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Hope of Seeing President-Elect Draws Crowds And Cameras

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President-elect Barack Obama and his wife, Michelle, have arrived at the White House for a visit, his first since last week's landslide election victory. Video by AP

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By Pamela Constable
Washington Post Staff Writer
Tuesday, November 11, 2008

They craned their necks, held up cameras and pressed five deep against the White House fence across from Lafayette Park, hoping to glimpse their hero yesterday afternoon as he set foot in the iconic mansion for the first time as president-elect.

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Tourists from Ghana and Japan, students from George Washington University and a high school in New York City, men in suits and moms with strollers: Everyone in the crowd of several hundred seemed to share a buoyant expectancy about Barack Obama and the significance of the moment.

"I feel like today we are in a brand-new America. When I heard he was coming here, I rushed over, even though I have a flight to catch at 3:30," said Michaela D'Amico, 21, a student from Rhode Island. "Even if I don't glimpse him, I will at least have been here when he first entered the White House."

They didn't see Obama, who entered the grounds by a different gate for his 2 p.m. tour and meeting with President Bush, waving briefly to news photographers stationed on the lawn. But still people lingered, sharing their hopes and concerns for the incoming president and the problems he will face.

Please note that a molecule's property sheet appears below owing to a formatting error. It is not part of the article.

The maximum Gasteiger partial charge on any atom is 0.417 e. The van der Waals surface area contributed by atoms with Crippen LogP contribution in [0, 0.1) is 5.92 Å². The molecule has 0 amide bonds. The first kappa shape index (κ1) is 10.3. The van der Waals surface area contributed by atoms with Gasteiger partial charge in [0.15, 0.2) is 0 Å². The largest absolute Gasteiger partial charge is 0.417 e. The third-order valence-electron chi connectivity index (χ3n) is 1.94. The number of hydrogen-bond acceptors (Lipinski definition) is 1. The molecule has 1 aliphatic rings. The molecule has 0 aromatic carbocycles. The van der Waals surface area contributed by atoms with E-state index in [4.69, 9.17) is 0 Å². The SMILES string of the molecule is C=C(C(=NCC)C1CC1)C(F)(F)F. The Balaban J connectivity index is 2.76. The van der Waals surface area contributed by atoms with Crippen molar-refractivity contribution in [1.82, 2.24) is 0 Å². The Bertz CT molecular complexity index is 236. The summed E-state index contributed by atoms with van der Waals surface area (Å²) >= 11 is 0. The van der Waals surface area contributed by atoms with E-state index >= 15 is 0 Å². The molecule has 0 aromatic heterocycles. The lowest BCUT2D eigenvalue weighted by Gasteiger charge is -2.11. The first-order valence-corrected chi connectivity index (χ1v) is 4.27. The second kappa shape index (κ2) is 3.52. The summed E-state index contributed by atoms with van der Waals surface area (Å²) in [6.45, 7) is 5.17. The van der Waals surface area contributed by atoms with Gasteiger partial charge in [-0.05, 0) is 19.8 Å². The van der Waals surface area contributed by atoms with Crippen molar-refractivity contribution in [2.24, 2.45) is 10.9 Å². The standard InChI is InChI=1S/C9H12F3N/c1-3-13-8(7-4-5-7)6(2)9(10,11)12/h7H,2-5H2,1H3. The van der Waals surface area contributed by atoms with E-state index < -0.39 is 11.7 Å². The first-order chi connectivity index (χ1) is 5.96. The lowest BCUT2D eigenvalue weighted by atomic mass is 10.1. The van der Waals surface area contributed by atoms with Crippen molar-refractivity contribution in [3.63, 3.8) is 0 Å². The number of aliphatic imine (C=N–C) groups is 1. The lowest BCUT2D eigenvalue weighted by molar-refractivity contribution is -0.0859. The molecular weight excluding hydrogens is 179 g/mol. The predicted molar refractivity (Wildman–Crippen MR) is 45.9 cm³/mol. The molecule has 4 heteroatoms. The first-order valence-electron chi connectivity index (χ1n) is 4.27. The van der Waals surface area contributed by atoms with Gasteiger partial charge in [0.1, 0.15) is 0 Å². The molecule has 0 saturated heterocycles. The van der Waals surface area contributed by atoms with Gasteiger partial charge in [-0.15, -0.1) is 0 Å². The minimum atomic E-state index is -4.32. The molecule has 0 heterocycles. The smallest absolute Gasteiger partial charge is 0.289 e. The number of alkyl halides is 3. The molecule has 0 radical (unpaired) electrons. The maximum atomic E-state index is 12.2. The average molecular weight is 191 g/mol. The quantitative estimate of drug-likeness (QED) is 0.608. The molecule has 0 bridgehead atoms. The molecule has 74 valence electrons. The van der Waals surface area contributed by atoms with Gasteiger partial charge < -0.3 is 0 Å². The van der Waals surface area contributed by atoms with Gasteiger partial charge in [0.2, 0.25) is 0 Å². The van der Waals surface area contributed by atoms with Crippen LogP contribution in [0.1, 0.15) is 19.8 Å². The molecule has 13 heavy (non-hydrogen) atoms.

Judy Righetti, 63, a nurse from Santa Rosa, Calif., said she hoped Obama would bring a more generous tone to American leadership. "Our nation has been too divided by party, economy, race and other countries," she said. "We all need to be a little friendlier to each other."

Nearby, boisterous teenagers from Campus Magnet High School in Queens, N.Y., were peppering their tour guide with questions. Their bus trip to the capital was a reward for honor students in three grades. Some were giddy with excitement; others offered more sober observations.

"What I hope to see is the first black president of the United States and the current president of the United States have a mutual agreement. . . . It is a very historic day," said Rawshan Mobin, 13, of Queens.

A few people brought political agendas to the otherwise upbeat and impromptu gathering. One group of about 20 protesters strode up chanting "No more war" and hoisting a banner that read "Arrest Bush for War Crimes." They approached the West Gate of the White House and knelt, chanting, when security guards blocked their path.

Not everyone watching was an Obama fan, but that didn't seem to matter.

"I didn't vote for him, but I wish him well," said Jeff Leiter, 55, a lawyer who works a block away. "It was a nice day, and I wanted to come out and see some history."


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